Yearly Archives: 2013

TAHC Adopts Chronic Wasting Disease Rule

The Texas Animal Health Commission (TAHC) held a regularly scheduled meeting on September 10, 2013. The Commission adopted five rules. One of the rules adopted was Chapter 40, Chronic Wasting Disease (CWD), Herd Certification.

Chapter 40, Chronic Wasting Disease, Herd Certification: The amendments remove the requirement for a specific fence height, change herd inventory requirements to allow verification through means other than a hands-on process, and change the requirement for submission of samples in positive or suspected positive herds to mortalities of any age. For regular enrolled herds the required sampling age remains at 12 months.

With the change in test age requirement for certain herds, the Texas CWD Herd Certification Program fully meets federal requirements for interstate movement of CWD susceptible species. The TAHC is working with key federal personnel to upgrade Texas from Provisional Approved Status to Approved Status, with no interruptions in interstate commerce expected.

A detailed explanation of the rule is available on the TAHC web site. The aforementioned TAHC rule will go into effect on Monday, October 7, 2013.

For more information regarding this rule or general information about CWD, contact your local region office or call 1-800-550-8242.

Founded in 1893, the Texas Animal Health Commission works to protect the health of all Texas livestock, including: cattle, swine, poultry, sheep, goats, equine animals, and exotic livestock.

Wildlife Commission Seeks to Test 3,000 Deer for Deadly Disease

The N.C. Wildlife Resources Commission is asking whitetail hunters to allow staff to sample their deer harvests this fall for the agency’s statewide Chronic Wasting Disease (CWD) surveillance effort.

CWD is a fatal disease, although deer may not show symptoms for five years or more. No treatment or cure for CWD exists. Direct, animal-to-animal contact is a means of transmission, but evidence also suggests that contaminated environments present risks. Humans are not known to contract CWD.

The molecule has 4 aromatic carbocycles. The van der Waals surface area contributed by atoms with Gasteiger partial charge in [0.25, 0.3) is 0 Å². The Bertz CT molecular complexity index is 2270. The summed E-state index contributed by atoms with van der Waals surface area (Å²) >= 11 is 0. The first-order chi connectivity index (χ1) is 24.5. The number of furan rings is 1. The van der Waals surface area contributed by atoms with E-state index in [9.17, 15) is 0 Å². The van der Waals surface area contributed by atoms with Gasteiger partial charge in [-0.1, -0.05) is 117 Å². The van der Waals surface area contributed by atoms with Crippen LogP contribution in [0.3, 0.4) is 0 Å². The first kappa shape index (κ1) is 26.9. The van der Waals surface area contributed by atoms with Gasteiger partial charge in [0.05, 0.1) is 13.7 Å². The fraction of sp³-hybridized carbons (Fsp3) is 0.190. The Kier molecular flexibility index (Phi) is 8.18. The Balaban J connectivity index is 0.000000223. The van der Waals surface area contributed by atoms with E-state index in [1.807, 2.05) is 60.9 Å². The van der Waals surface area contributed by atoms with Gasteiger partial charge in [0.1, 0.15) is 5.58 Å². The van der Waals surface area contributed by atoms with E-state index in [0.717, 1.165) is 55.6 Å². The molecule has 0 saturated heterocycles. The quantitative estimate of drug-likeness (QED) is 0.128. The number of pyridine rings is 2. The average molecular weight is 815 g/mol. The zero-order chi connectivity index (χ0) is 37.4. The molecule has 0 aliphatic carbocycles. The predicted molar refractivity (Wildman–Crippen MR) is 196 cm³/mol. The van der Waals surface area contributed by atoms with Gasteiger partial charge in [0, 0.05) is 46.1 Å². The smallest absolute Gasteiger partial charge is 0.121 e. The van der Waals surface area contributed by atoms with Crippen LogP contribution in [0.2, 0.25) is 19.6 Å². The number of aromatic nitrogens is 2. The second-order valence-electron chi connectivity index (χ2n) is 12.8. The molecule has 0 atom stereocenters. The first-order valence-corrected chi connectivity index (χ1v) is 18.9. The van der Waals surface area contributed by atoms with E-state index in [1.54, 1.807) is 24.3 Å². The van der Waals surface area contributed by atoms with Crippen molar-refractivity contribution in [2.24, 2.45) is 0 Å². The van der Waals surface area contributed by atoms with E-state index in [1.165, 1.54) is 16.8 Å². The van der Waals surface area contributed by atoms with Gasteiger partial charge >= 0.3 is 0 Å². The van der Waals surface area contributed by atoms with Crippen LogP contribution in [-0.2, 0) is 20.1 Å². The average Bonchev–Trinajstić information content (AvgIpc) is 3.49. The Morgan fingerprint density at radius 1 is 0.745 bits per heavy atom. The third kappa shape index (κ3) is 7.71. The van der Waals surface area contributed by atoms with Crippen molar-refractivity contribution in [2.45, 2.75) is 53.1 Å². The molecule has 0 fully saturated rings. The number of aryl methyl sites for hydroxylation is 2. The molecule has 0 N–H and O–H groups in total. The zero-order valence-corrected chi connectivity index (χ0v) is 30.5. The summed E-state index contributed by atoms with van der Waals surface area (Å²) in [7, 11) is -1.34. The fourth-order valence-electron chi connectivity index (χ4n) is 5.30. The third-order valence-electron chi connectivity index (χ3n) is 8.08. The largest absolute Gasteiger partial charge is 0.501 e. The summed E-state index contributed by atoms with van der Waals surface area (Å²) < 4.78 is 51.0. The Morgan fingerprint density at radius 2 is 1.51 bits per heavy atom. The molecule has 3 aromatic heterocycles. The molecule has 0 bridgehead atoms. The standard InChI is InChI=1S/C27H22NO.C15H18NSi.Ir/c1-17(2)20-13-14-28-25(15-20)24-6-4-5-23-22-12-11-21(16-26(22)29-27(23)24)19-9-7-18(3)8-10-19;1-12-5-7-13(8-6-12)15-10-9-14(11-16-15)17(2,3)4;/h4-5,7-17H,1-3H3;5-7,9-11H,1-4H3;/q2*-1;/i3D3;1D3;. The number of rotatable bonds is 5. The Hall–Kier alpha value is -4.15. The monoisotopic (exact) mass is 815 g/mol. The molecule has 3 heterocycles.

Although CWD has not been detected in North Carolina, deer populations have tested positive for the disease in Virginia, West Virginia and 20 other states, as well as two Canadian provinces. The Wildlife Commission conducts surveillance of the white-tailed deer population to monitor for the presence of the disease and prevent its spread if it were detected in the state’s deer population.

The Commission has been conducting CWD surveillance of white-tailed deer since 1999, including two statewide sampling efforts in 2003 and 2008, and smaller scale subsampling efforts in other years. The 2013 surveillance effort will be the most extensive yet as Commission staff seeks to collect samples from a minimum of 3,000 deer from across the state.

Public assistance in this effort will be essential to help the Commission meet its goal, according to Maria Palamar, the Commission’s wildlife veterinarian.

“If you, or someone you know, harvests deer this fall and are willing to donate samples, please contact the Wildlife Commission promptly,” Palamar said. “We’ll collect the brain stem and retropharyngeal lymph nodes to submit for laboratory testing. Collection of these tissues does not interfere with a hunter’s ability to retain the antlers or consume the meat.”

Hunters who want to assist the Commission in this effort should contact their local district wildlife biologists to discuss the collection process. Contact information for each of the Commission’s nine district biologists, as well as the three regional wildlife supervisors, can be found on this map. Hunters can also call the Commission’s Division of Wildlife Management at 919-707-0050.

Along with providing an actual tissue sample, you will be asked to provide your name and contact information and the exact location where the deer was killed, the date of the kill, and the sex. Suitable samples can be taken from any deer 1½ years or older. While younger deer (i.e., button bucks) can potentially have the disease, it will not have progressed far enough that it can be detected in the testing.

For more information on hunting in North Carolina, visit the Commission’s hunting page, or call the Division of Wildlife Management, 919-707-0050

CWD impacts Pennsylvanians who hunt out-of-state

Certain parts from harvested cervids cannot be brought back into Commonwealth.

The thousands of Pennsylvania hunters who soon will be heading off to hunt big game in other states can do their share to slow the spread of chronic wasting disease in the Commonwealth.

Those who hunt out-of-state are reminded that Pennsylvania prohibits importing specific carcass parts from members of the deer family – including mule deer, elk and moose – from 21 states and two Canadian provinces.

The parts ban affects hunters who harvest deer, elk or moose in: Colorado, Illinois, Iowa, Kansas, Maryland (only from CWD Management Area), Michigan, Minnesota, Missouri, Montana, Nebraska, New Mexico, New York (only from Madison and Oneida counties), North Dakota, Oklahoma, South Dakota, Texas, Utah, Virginia (only from CWD Containment Area), West Virginia (only from CWD Containment Area, which includes parts of three counties), Wisconsin and Wyoming; as well as the Canadian provinces of Alberta and Saskatchewan.